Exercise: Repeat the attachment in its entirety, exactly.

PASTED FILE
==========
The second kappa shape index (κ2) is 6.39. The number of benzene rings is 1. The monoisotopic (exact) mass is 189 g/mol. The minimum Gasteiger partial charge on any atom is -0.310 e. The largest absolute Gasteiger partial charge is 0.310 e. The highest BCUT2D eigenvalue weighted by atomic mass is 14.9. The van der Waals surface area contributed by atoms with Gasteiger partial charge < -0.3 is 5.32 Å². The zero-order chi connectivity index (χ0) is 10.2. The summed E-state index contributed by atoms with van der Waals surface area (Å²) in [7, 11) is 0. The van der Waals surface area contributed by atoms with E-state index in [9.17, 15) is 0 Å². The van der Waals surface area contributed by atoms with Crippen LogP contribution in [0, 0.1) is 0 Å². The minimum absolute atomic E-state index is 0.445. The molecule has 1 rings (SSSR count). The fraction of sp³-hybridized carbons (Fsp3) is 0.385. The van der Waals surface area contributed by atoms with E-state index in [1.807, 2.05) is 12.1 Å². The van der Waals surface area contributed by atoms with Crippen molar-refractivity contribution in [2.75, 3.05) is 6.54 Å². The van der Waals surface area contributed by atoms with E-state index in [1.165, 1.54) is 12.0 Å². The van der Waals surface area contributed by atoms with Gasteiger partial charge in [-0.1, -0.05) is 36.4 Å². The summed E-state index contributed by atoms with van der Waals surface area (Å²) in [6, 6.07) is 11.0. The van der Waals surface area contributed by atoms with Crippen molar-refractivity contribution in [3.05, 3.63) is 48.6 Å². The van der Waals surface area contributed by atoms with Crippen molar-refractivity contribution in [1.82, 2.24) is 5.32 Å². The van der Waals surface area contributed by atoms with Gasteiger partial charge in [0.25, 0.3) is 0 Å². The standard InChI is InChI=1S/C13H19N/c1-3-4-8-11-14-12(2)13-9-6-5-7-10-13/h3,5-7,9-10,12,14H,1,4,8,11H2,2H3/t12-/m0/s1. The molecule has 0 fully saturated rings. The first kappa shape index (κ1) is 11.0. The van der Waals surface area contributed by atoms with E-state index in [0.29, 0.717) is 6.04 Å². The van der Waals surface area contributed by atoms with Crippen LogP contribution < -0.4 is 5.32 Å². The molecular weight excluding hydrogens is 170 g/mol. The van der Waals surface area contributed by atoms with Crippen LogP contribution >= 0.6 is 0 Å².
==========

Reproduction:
The second kappa shape index (κ2) is 6.39. The number of benzene rings is 1. The monoisotopic (exact) mass is 189 g/mol. The minimum Gasteiger partial charge on any atom is -0.310 e. The largest absolute Gasteiger partial charge is 0.310 e. The highest BCUT2D eigenvalue weighted by atomic mass is 14.9. The van der Waals surface area contributed by atoms with Gasteiger partial charge < -0.3 is 5.32 Å². The zero-order chi connectivity index (χ0) is 10.2. The summed E-state index contributed by atoms with van der Waals surface area (Å²) in [7, 11) is 0. The van der Waals surface area contributed by atoms with E-state index in [9.17, 15) is 0 Å². The van der Waals surface area contributed by atoms with Crippen LogP contribution in [0, 0.1) is 0 Å². The minimum absolute atomic E-state index is 0.445. The molecule has 1 rings (SSSR count). The fraction of sp³-hybridized carbons (Fsp3) is 0.385. The van der Waals surface area contributed by atoms with E-state index in [1.807, 2.05) is 12.1 Å². The van der Waals surface area contributed by atoms with Crippen molar-refractivity contribution in [2.75, 3.05) is 6.54 Å². The van der Waals surface area contributed by atoms with E-state index in [1.165, 1.54) is 12.0 Å². The van der Waals surface area contributed by atoms with Gasteiger partial charge in [-0.1, -0.05) is 36.4 Å². The summed E-state index contributed by atoms with van der Waals surface area (Å²) in [6, 6.07) is 11.0. The van der Waals surface area contributed by atoms with Crippen molar-refractivity contribution in [3.05, 3.63) is 48.6 Å². The van der Waals surface area contributed by atoms with Crippen molar-refractivity contribution in [1.82, 2.24) is 5.32 Å². The van der Waals surface area contributed by atoms with Gasteiger partial charge in [0.25, 0.3) is 0 Å². The standard InChI is InChI=1S/C13H19N/c1-3-4-8-11-14-12(2)13-9-6-5-7-10-13/h3,5-7,9-10,12,14H,1,4,8,11H2,2H3/t12-/m0/s1. The molecule has 0 fully saturated rings. The first kappa shape index (κ1) is 11.0. The van der Waals surface area contributed by atoms with E-state index in [0.29, 0.717) is 6.04 Å². The van der Waals surface area contributed by atoms with Crippen LogP contribution < -0.4 is 5.32 Å². The molecular weight excluding hydrogens is 170 g/mol. The van der Waals surface area contributed by atoms with Crippen LogP contribution >= 0.6 is 0 Å².